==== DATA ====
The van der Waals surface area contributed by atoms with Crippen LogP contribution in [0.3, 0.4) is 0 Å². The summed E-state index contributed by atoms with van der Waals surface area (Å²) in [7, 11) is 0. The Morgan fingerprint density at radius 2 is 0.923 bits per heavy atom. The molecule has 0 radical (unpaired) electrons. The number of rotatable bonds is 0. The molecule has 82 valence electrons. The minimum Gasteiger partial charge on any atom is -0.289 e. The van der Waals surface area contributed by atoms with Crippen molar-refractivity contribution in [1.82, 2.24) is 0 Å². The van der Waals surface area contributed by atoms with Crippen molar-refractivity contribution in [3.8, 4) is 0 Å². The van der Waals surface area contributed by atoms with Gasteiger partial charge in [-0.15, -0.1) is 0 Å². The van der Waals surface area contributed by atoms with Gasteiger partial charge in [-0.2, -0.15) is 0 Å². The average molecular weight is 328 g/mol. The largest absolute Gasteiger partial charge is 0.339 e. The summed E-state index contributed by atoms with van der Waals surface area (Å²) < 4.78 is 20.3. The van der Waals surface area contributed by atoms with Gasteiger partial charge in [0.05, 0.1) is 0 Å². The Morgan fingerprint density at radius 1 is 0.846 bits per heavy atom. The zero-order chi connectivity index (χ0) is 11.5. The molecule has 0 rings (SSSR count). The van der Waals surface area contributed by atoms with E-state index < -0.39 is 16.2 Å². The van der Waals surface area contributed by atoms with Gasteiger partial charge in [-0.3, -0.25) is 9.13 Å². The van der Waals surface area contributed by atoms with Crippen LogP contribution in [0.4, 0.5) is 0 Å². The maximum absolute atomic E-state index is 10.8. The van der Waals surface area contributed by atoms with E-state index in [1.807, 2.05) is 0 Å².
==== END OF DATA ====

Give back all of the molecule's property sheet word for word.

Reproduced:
The van der Waals surface area contributed by atoms with Crippen LogP contribution in [0.3, 0.4) is 0 Å². The summed E-state index contributed by atoms with van der Waals surface area (Å²) in [7, 11) is 0. The Morgan fingerprint density at radius 2 is 0.923 bits per heavy atom. The molecule has 0 radical (unpaired) electrons. The number of rotatable bonds is 0. The molecule has 82 valence electrons. The minimum Gasteiger partial charge on any atom is -0.289 e. The van der Waals surface area contributed by atoms with Crippen molar-refractivity contribution in [1.82, 2.24) is 0 Å². The van der Waals surface area contributed by atoms with Crippen molar-refractivity contribution in [3.8, 4) is 0 Å². The van der Waals surface area contributed by atoms with Gasteiger partial charge in [-0.15, -0.1) is 0 Å². The van der Waals surface area contributed by atoms with Gasteiger partial charge in [-0.2, -0.15) is 0 Å². The average molecular weight is 328 g/mol. The largest absolute Gasteiger partial charge is 0.339 e. The summed E-state index contributed by atoms with van der Waals surface area (Å²) < 4.78 is 20.3. The van der Waals surface area contributed by atoms with Gasteiger partial charge in [0.05, 0.1) is 0 Å². The Morgan fingerprint density at radius 1 is 0.846 bits per heavy atom. The zero-order chi connectivity index (χ0) is 11.5. The molecule has 0 rings (SSSR count). The van der Waals surface area contributed by atoms with E-state index < -0.39 is 16.2 Å². The van der Waals surface area contributed by atoms with Gasteiger partial charge in [-0.3, -0.25) is 9.13 Å². The van der Waals surface area contributed by atoms with Crippen LogP contribution in [0.4, 0.5) is 0 Å². The maximum absolute atomic E-state index is 10.8. The van der Waals surface area contributed by atoms with E-state index in [1.807, 2.05) is 0 Å².